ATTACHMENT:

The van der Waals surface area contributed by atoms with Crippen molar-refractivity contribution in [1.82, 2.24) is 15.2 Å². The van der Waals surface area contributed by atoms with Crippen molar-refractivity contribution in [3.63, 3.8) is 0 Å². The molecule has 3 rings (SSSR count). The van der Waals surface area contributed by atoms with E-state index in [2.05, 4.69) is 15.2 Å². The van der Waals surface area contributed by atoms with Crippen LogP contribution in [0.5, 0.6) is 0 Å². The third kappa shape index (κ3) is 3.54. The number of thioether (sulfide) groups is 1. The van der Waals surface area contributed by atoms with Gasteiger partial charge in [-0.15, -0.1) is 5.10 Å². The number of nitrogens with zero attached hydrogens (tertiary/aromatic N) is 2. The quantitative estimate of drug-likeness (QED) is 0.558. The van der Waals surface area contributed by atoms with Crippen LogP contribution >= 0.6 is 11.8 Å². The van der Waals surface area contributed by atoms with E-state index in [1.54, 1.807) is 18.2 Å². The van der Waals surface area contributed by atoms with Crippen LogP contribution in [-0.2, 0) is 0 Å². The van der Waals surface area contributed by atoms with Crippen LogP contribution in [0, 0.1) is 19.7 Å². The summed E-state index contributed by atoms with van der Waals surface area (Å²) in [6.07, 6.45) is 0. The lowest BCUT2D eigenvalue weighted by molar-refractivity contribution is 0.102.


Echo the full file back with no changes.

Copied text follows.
The van der Waals surface area contributed by atoms with Crippen molar-refractivity contribution in [1.82, 2.24) is 15.2 Å². The van der Waals surface area contributed by atoms with Crippen molar-refractivity contribution in [3.63, 3.8) is 0 Å². The molecule has 3 rings (SSSR count). The van der Waals surface area contributed by atoms with E-state index in [2.05, 4.69) is 15.2 Å². The van der Waals surface area contributed by atoms with Crippen LogP contribution in [0.5, 0.6) is 0 Å². The third kappa shape index (κ3) is 3.54. The number of thioether (sulfide) groups is 1. The van der Waals surface area contributed by atoms with Gasteiger partial charge in [-0.15, -0.1) is 5.10 Å². The number of nitrogens with zero attached hydrogens (tertiary/aromatic N) is 2. The quantitative estimate of drug-likeness (QED) is 0.558. The van der Waals surface area contributed by atoms with Crippen LogP contribution >= 0.6 is 11.8 Å². The van der Waals surface area contributed by atoms with E-state index in [1.54, 1.807) is 18.2 Å². The van der Waals surface area contributed by atoms with Crippen LogP contribution in [-0.2, 0) is 0 Å². The van der Waals surface area contributed by atoms with Crippen LogP contribution in [0, 0.1) is 19.7 Å². The summed E-state index contributed by atoms with van der Waals surface area (Å²) in [6.07, 6.45) is 0. The lowest BCUT2D eigenvalue weighted by molar-refractivity contribution is 0.102.